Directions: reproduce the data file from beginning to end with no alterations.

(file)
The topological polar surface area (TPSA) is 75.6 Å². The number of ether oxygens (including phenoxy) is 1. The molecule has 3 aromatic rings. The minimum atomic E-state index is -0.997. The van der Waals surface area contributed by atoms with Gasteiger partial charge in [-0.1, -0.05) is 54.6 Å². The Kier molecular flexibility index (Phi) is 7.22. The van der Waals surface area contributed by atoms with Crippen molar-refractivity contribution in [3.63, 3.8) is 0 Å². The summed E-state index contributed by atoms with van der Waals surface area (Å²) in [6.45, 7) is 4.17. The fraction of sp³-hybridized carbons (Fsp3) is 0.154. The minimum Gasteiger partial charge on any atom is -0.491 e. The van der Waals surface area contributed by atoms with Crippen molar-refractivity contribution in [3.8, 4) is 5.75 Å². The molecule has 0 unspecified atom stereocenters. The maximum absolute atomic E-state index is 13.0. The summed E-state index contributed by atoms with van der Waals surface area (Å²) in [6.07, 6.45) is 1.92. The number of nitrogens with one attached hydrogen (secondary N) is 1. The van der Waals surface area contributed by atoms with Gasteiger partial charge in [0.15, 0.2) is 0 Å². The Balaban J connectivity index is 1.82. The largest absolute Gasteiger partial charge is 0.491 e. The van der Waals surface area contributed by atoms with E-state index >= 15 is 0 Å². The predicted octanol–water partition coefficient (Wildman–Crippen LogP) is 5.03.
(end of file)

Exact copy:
The topological polar surface area (TPSA) is 75.6 Å². The number of ether oxygens (including phenoxy) is 1. The molecule has 3 aromatic rings. The minimum atomic E-state index is -0.997. The van der Waals surface area contributed by atoms with Gasteiger partial charge in [-0.1, -0.05) is 54.6 Å². The Kier molecular flexibility index (Phi) is 7.22. The van der Waals surface area contributed by atoms with Crippen molar-refractivity contribution in [3.63, 3.8) is 0 Å². The summed E-state index contributed by atoms with van der Waals surface area (Å²) in [6.45, 7) is 4.17. The fraction of sp³-hybridized carbons (Fsp3) is 0.154. The minimum Gasteiger partial charge on any atom is -0.491 e. The van der Waals surface area contributed by atoms with Crippen molar-refractivity contribution in [3.8, 4) is 5.75 Å². The molecule has 0 unspecified atom stereocenters. The maximum absolute atomic E-state index is 13.0. The summed E-state index contributed by atoms with van der Waals surface area (Å²) in [6.07, 6.45) is 1.92. The number of nitrogens with one attached hydrogen (secondary N) is 1. The van der Waals surface area contributed by atoms with Gasteiger partial charge in [0.15, 0.2) is 0 Å². The Balaban J connectivity index is 1.82. The largest absolute Gasteiger partial charge is 0.491 e. The van der Waals surface area contributed by atoms with E-state index >= 15 is 0 Å². The predicted octanol–water partition coefficient (Wildman–Crippen LogP) is 5.03.